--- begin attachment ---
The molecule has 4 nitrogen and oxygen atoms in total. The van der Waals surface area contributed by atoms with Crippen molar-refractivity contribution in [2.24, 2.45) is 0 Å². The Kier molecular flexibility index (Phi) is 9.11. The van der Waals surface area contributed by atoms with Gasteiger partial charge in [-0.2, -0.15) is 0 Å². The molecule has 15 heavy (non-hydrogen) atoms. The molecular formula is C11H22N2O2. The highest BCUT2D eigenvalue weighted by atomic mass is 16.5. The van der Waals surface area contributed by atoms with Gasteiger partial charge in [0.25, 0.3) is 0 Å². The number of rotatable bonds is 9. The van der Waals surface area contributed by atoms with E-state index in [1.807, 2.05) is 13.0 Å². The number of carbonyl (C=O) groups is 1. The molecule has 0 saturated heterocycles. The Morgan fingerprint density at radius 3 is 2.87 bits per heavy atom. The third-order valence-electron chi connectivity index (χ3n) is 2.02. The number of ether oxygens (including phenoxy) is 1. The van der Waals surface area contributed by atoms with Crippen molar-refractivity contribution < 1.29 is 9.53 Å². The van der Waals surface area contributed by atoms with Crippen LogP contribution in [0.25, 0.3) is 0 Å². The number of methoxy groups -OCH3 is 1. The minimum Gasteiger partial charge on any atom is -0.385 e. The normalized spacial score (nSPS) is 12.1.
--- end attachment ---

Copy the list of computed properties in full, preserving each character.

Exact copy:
The molecule has 4 nitrogen and oxygen atoms in total. The van der Waals surface area contributed by atoms with Crippen molar-refractivity contribution in [2.24, 2.45) is 0 Å². The Kier molecular flexibility index (Phi) is 9.11. The van der Waals surface area contributed by atoms with Gasteiger partial charge in [-0.2, -0.15) is 0 Å². The molecule has 15 heavy (non-hydrogen) atoms. The molecular formula is C11H22N2O2. The highest BCUT2D eigenvalue weighted by atomic mass is 16.5. The van der Waals surface area contributed by atoms with Gasteiger partial charge in [0.25, 0.3) is 0 Å². The number of rotatable bonds is 9. The van der Waals surface area contributed by atoms with E-state index in [1.807, 2.05) is 13.0 Å². The number of carbonyl (C=O) groups is 1. The molecule has 0 saturated heterocycles. The Morgan fingerprint density at radius 3 is 2.87 bits per heavy atom. The third-order valence-electron chi connectivity index (χ3n) is 2.02. The number of ether oxygens (including phenoxy) is 1. The van der Waals surface area contributed by atoms with Crippen molar-refractivity contribution < 1.29 is 9.53 Å². The van der Waals surface area contributed by atoms with Crippen LogP contribution in [0.25, 0.3) is 0 Å². The number of methoxy groups -OCH3 is 1. The minimum Gasteiger partial charge on any atom is -0.385 e. The normalized spacial score (nSPS) is 12.1.